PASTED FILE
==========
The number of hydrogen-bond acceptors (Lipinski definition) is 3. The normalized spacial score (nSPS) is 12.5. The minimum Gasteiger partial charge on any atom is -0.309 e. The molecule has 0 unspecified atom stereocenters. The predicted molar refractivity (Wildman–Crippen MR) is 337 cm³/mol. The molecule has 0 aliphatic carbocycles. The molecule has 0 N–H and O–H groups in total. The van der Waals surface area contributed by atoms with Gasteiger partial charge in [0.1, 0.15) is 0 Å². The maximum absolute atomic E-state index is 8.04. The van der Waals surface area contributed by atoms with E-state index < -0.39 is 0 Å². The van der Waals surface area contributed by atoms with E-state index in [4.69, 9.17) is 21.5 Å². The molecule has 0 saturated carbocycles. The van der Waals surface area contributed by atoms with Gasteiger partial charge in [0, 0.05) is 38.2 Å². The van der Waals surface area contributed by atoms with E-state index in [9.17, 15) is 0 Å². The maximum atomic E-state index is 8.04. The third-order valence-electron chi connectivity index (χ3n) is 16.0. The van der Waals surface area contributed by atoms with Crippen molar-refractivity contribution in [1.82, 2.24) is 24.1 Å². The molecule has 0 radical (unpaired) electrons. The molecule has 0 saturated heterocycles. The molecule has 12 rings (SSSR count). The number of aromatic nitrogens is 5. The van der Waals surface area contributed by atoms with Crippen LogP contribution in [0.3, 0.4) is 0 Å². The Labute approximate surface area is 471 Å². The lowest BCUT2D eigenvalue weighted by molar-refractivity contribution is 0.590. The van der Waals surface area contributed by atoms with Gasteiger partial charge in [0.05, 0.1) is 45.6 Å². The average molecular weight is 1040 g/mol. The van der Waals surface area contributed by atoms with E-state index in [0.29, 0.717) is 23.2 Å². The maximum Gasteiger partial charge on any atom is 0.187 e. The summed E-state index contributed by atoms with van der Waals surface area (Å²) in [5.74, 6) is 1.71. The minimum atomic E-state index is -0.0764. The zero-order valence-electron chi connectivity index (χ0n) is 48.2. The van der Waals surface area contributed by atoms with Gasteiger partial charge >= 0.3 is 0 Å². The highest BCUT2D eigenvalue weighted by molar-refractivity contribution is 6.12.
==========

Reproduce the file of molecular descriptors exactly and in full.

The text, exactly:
The number of hydrogen-bond acceptors (Lipinski definition) is 3. The normalized spacial score (nSPS) is 12.5. The minimum Gasteiger partial charge on any atom is -0.309 e. The molecule has 0 unspecified atom stereocenters. The predicted molar refractivity (Wildman–Crippen MR) is 337 cm³/mol. The molecule has 0 aliphatic carbocycles. The molecule has 0 N–H and O–H groups in total. The van der Waals surface area contributed by atoms with Gasteiger partial charge in [0.1, 0.15) is 0 Å². The maximum absolute atomic E-state index is 8.04. The van der Waals surface area contributed by atoms with E-state index < -0.39 is 0 Å². The van der Waals surface area contributed by atoms with E-state index in [4.69, 9.17) is 21.5 Å². The molecule has 0 saturated carbocycles. The van der Waals surface area contributed by atoms with Gasteiger partial charge in [0, 0.05) is 38.2 Å². The van der Waals surface area contributed by atoms with E-state index in [9.17, 15) is 0 Å². The maximum atomic E-state index is 8.04. The third-order valence-electron chi connectivity index (χ3n) is 16.0. The van der Waals surface area contributed by atoms with Crippen molar-refractivity contribution in [1.82, 2.24) is 24.1 Å². The molecule has 0 radical (unpaired) electrons. The molecule has 0 saturated heterocycles. The molecule has 12 rings (SSSR count). The number of aromatic nitrogens is 5. The van der Waals surface area contributed by atoms with Crippen LogP contribution in [0.3, 0.4) is 0 Å². The Labute approximate surface area is 471 Å². The lowest BCUT2D eigenvalue weighted by molar-refractivity contribution is 0.590. The van der Waals surface area contributed by atoms with Gasteiger partial charge in [0.05, 0.1) is 45.6 Å². The average molecular weight is 1040 g/mol. The van der Waals surface area contributed by atoms with E-state index in [0.29, 0.717) is 23.2 Å². The maximum Gasteiger partial charge on any atom is 0.187 e. The summed E-state index contributed by atoms with van der Waals surface area (Å²) in [5.74, 6) is 1.71. The minimum atomic E-state index is -0.0764. The zero-order valence-electron chi connectivity index (χ0n) is 48.2. The van der Waals surface area contributed by atoms with Gasteiger partial charge >= 0.3 is 0 Å². The highest BCUT2D eigenvalue weighted by molar-refractivity contribution is 6.12.